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I am a 1967 graduate of The Citadel (Distinguished Military Student, member of the Economic Honor Society, Dean's List), a 1975 graduate of Gordon-Conwell Theological Seminary (M.Div., magna cum laude, member of the Phi Alpha Chi academic honor society); I attended the Free University of Amsterdam and completed my History of Dogma there and then received a full scholarship from the Dutch government to transfer to the sister school in Kampen, Holland. In 1979 I graduated from the Theological Seminary of the Reformed Churches of Holland (Drs. with honors in Ethics). My New Testament minor was completed with Herman Ridderbos. I am also a 2001 Ph.D. graduate of Westminster Theological Seminary (Systematic Theology) in Philly with a dissertation on the "unio mystica" in the theology of Dr. Herman Bavinck (1854-1921). I am a former tank commander, and instructor in the US Army Armor School at Ft. Knox, KY. I have been happily married to my childhood sweetheart and best friend, Sally, for 43 years. We have 6 children, one of whom is with the Lord, and 14 wonderful grandchildren.

Sunday, October 17, 2010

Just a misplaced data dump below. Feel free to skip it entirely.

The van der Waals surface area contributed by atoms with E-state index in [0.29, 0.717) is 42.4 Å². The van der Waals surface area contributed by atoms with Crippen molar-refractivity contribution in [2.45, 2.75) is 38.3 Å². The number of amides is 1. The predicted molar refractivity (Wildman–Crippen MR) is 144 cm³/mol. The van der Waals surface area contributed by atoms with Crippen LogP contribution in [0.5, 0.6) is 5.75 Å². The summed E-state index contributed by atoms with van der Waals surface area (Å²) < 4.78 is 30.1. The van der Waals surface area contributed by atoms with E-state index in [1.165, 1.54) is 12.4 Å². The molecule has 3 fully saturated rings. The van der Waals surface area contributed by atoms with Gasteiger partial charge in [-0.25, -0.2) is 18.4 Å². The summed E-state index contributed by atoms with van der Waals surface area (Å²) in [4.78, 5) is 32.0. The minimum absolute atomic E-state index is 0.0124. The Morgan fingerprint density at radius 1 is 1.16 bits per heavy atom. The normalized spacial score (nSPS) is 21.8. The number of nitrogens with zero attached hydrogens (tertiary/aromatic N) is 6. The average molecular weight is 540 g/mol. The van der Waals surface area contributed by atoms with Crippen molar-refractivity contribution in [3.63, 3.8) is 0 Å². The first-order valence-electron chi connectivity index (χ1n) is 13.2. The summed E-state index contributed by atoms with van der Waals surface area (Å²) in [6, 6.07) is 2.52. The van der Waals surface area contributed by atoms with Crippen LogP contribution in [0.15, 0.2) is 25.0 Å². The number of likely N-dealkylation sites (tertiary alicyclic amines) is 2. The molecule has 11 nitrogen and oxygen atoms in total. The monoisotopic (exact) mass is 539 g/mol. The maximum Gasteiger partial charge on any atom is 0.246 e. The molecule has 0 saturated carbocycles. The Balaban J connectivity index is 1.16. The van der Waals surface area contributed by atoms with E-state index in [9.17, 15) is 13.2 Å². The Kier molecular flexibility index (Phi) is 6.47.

The PCA’s New Dilemma about Deacons (IV)

The school where Herman Bavinck taught in Kampen, Holland.

Do Deacons Exercise Any Authority?

Just how far back does the history of deacons go? Is what the PCA’s Book of Church Order contains of recent vintage, or do the roots extend farther back? Cees Trimp reminds the Presbyterian and Reformed world that the Reformation was a pivotal time not merely for the re-discovery of the centrality and indispensability of Scripture, but also in the re-discovery of the offices or elder and deacon. With a particular view to deacons, Trimp points to Martin Bucer, who in 1530, reintroduced the biblical doctrine of deacons into Straßbourg.[1] Bucer instituted “five golden rules” for the office of deacon, the second of which had to do with the (authoritative) instruction regarding respect for 1 Timothy five, and especially the relatives of those referred to in that chapter.[2] Rule three explains how the deacons exercised contact with those receiving financial help and instructed them about that money could best be spent.[3]